Azure KeyVault for DBContext: "No database provider has been configured for this DbContext"

azure azure-keyvault c# entity-framework-core

Question

I am building a Web API using .NET Core 2.1. This will be hosted as an Azure Web App. I want to keep my database connection string in my Azure Key Vault. This is the code that I have put in my Startup.cs ConfigureServices method:

services.AddDbContext<dbContext>(async options => 
        {
            var keyVaultUri = new Uri("https://xxxxxxxxx.vault.azure.net/");
            var azureServiceTokenProvider = new AzureServiceTokenProvider();
            var keyVaultClient = new KeyVaultClient(new KeyVaultClient.AuthenticationCallback(azureServiceTokenProvider.KeyVaultTokenCallback));
            SecretBundle connectionStringSecret = await keyVaultClient.GetSecretAsync(keyVaultUri + "secrets/DBConnectionString");
            options.UseSqlServer(connectionStringSecret.Value);
        });

When I try to make an HTTP Get to my controller that has the dbContext injected into it I get the following error:

InvalidOperationException: No database provider has been configured 
for this DbContext. A provider can be configured by overriding the
DbContext.OnConfiguring method or by using AddDbContext on the 
application service provider. If AddDbContext is used, then also 
ensure that your DbContext type accepts a DbContextOptions<TContext> 
object in its constructor and passes it to the base constructor for 
DbContext.

I am assuming that is is because of my use of the async lambda to get the connection string from the Key Vault, however, I'm not sure what to do about it. Is this the right way to get a connection string from Azure KeyVault for use in the Startup.cs? Should I do this a different way? Any help would be appreciated. Thanks.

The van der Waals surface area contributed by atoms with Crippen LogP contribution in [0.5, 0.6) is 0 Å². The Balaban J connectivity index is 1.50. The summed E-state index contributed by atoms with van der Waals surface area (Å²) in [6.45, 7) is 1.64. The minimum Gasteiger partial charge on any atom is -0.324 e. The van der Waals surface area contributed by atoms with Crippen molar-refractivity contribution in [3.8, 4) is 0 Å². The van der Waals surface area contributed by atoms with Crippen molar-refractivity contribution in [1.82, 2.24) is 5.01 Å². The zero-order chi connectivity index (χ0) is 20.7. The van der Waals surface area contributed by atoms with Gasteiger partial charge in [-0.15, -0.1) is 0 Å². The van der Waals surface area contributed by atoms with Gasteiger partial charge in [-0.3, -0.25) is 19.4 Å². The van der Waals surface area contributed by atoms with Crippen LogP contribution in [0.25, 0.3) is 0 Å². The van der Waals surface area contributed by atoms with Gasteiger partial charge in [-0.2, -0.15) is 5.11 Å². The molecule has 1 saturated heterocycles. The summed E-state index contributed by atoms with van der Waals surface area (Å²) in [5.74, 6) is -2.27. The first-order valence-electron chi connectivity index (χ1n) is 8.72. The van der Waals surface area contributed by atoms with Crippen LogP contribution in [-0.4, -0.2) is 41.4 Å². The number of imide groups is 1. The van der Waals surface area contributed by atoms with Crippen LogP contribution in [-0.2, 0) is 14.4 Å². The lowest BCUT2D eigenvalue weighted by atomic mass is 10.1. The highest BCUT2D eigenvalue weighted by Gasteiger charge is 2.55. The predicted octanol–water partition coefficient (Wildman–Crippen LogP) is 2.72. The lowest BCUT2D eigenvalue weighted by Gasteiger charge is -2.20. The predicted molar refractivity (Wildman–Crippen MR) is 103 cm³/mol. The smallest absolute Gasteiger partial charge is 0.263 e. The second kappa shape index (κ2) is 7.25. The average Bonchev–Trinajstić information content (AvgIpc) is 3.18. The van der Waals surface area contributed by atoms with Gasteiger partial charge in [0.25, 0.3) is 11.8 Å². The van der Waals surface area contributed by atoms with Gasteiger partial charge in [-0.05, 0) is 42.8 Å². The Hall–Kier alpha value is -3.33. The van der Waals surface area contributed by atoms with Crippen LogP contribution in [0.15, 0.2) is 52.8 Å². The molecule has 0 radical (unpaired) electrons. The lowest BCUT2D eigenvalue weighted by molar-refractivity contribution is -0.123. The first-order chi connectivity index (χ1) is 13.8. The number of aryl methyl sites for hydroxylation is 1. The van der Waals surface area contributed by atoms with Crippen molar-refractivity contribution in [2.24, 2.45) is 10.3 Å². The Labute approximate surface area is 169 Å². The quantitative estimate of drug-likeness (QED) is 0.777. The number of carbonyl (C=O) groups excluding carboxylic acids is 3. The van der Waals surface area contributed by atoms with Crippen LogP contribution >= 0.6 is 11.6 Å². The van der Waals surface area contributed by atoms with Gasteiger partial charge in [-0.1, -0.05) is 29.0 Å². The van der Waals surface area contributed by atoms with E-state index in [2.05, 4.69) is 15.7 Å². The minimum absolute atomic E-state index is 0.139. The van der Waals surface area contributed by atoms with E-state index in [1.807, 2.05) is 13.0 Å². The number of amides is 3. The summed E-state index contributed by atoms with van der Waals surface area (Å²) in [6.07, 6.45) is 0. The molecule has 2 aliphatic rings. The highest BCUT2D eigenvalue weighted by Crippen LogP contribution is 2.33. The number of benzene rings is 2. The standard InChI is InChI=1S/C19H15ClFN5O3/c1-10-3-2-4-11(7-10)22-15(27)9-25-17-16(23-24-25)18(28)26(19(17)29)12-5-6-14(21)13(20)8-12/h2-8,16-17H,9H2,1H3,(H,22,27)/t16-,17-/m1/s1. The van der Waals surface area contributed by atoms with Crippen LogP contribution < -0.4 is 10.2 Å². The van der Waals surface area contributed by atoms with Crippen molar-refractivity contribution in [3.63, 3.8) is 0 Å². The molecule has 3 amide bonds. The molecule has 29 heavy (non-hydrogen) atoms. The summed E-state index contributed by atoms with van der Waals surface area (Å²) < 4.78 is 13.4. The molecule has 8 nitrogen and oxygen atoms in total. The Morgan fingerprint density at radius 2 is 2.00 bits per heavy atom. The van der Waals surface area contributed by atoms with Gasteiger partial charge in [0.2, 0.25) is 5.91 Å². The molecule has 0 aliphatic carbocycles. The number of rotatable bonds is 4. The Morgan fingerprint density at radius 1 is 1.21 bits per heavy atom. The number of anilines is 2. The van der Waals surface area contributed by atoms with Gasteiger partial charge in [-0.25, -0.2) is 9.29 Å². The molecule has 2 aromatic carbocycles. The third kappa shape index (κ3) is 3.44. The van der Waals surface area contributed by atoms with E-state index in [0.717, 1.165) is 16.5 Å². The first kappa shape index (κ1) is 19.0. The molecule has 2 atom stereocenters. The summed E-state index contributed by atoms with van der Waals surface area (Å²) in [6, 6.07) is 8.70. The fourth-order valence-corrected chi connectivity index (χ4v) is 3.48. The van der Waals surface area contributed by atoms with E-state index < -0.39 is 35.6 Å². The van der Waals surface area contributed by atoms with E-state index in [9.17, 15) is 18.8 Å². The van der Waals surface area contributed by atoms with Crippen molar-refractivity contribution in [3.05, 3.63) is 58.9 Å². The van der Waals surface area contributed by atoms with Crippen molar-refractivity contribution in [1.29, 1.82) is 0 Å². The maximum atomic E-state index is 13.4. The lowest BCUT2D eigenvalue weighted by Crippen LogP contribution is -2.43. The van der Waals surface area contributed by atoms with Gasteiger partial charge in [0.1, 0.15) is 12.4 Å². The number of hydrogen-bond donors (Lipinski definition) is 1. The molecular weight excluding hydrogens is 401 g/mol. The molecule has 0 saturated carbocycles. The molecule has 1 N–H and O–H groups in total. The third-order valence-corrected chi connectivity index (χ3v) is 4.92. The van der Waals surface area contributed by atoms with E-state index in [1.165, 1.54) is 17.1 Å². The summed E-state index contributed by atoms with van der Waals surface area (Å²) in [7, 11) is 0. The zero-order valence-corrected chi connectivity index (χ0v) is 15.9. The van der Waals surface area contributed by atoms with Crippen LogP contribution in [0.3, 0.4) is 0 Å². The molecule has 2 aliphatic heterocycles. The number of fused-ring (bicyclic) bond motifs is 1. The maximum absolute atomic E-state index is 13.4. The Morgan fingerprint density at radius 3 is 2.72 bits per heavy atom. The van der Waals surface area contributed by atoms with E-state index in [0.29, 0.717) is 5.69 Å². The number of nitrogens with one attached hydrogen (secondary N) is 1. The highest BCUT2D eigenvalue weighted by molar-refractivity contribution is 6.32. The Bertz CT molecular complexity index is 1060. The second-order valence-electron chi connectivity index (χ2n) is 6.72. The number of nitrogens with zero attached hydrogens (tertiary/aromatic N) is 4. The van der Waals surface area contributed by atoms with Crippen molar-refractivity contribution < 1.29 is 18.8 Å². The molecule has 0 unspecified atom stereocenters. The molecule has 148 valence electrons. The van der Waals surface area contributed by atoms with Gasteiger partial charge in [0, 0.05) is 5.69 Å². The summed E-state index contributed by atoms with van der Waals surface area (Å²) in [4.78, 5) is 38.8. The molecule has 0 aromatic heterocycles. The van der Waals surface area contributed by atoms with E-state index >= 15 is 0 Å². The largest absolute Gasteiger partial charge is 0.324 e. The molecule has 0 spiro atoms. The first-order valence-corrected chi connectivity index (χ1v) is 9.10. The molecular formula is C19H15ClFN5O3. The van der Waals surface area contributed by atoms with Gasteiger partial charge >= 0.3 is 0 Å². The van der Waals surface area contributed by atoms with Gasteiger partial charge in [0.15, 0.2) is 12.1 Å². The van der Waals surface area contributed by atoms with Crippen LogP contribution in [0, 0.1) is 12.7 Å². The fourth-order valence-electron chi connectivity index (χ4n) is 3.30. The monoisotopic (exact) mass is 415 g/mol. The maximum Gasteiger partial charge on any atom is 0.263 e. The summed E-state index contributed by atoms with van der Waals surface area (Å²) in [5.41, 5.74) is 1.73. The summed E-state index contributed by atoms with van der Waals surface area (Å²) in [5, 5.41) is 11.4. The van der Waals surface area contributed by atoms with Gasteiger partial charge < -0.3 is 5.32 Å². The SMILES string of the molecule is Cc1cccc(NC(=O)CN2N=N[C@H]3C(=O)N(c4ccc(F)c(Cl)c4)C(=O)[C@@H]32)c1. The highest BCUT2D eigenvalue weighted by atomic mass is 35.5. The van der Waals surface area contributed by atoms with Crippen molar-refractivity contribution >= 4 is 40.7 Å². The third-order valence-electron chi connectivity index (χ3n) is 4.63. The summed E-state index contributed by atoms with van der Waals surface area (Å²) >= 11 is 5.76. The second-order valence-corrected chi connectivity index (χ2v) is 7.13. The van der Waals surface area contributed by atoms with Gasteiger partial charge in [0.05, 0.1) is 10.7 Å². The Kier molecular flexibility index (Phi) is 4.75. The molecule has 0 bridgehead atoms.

1
0
11/1/2018 2:23:39 PM

Accepted Answer

The reason your configuration fails is because the callback is now async void. This is not obvious from looking at the lambda, but it is effectively fire and forget. When you await the key vault client, it returns from the callback without configuring the provider.

As for a solution, I think it is better to add the key vault secrets into the config system so you can use them from there as if they came in from a JSON file or any other source.

I wrote an article on this a while back: https://joonasw.net/view/aspnet-core-azure-keyvault-msi. I used managed identity to authenticate in my article, but I see you are using it too :)

Here is a sample for how you can configure Key Vault as a configuration source in ASP.NET Core 2.x:

public static IWebHost BuildWebHost(string[] args) =>
    WebHost.CreateDefaultBuilder(args)
        .UseStartup<Startup>()
        .ConfigureAppConfiguration((ctx, builder) =>
        {
            //Build the config from sources we have
            var config = builder.Build();
            //Add Key Vault to configuration pipeline
            builder.AddAzureKeyVault(config["KeyVault:BaseUrl"]);
        })
        .Build();

The sample I have in the article is actually a bit over-verbose as this will use the AzureServiceTokenProvider internally to acquire tokens.

You'll need Microsoft.Extensions.Configuration.AzureKeyVault to get the configuration provider for Key Vault.

The secret naming in Key Vault will matter. For example, we will override the following connection string:

{
  "ConnectionStrings": {
    "DefaultConnection": "..."
  }
}

You would have to create a secret named ConnectionStrings--DefaultConnection with the connection string as the value.

Then while configuring you just use Configuration["ConnectionStrings:DefaultConnection"] to get the connection string. It'll come from Key Vault if Key Vault config was added and a secret with the right name was found.

4
11/1/2018 5:27:08 PM


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